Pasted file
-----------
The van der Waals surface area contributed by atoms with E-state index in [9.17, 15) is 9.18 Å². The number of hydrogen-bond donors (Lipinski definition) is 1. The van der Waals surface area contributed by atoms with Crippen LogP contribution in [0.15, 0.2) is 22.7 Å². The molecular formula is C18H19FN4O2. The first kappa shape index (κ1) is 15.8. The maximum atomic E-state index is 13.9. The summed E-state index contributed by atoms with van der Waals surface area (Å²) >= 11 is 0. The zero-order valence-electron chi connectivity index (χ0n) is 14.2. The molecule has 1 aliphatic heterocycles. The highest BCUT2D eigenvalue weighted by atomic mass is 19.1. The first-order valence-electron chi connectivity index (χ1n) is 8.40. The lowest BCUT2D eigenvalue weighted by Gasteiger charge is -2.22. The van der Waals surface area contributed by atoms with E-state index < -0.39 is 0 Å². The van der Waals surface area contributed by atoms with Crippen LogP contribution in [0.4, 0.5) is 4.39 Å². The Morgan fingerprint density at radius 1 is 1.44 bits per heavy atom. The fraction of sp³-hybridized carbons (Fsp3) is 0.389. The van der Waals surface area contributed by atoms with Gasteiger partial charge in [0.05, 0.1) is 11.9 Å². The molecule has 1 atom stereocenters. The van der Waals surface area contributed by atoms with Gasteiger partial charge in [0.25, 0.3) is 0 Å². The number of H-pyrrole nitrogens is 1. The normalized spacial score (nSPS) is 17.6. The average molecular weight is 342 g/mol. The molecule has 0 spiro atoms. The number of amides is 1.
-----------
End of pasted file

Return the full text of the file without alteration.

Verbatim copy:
The van der Waals surface area contributed by atoms with E-state index in [9.17, 15) is 9.18 Å². The number of hydrogen-bond donors (Lipinski definition) is 1. The van der Waals surface area contributed by atoms with Crippen LogP contribution in [0.15, 0.2) is 22.7 Å². The molecular formula is C18H19FN4O2. The first kappa shape index (κ1) is 15.8. The maximum atomic E-state index is 13.9. The summed E-state index contributed by atoms with van der Waals surface area (Å²) >= 11 is 0. The zero-order valence-electron chi connectivity index (χ0n) is 14.2. The molecule has 1 aliphatic heterocycles. The highest BCUT2D eigenvalue weighted by atomic mass is 19.1. The first-order valence-electron chi connectivity index (χ1n) is 8.40. The lowest BCUT2D eigenvalue weighted by Gasteiger charge is -2.22. The van der Waals surface area contributed by atoms with E-state index < -0.39 is 0 Å². The van der Waals surface area contributed by atoms with Crippen LogP contribution in [0.4, 0.5) is 4.39 Å². The Morgan fingerprint density at radius 1 is 1.44 bits per heavy atom. The fraction of sp³-hybridized carbons (Fsp3) is 0.389. The van der Waals surface area contributed by atoms with Gasteiger partial charge in [0.05, 0.1) is 11.9 Å². The molecule has 1 atom stereocenters. The van der Waals surface area contributed by atoms with Gasteiger partial charge in [0.25, 0.3) is 0 Å². The number of H-pyrrole nitrogens is 1. The normalized spacial score (nSPS) is 17.6. The average molecular weight is 342 g/mol. The molecule has 0 spiro atoms. The number of amides is 1.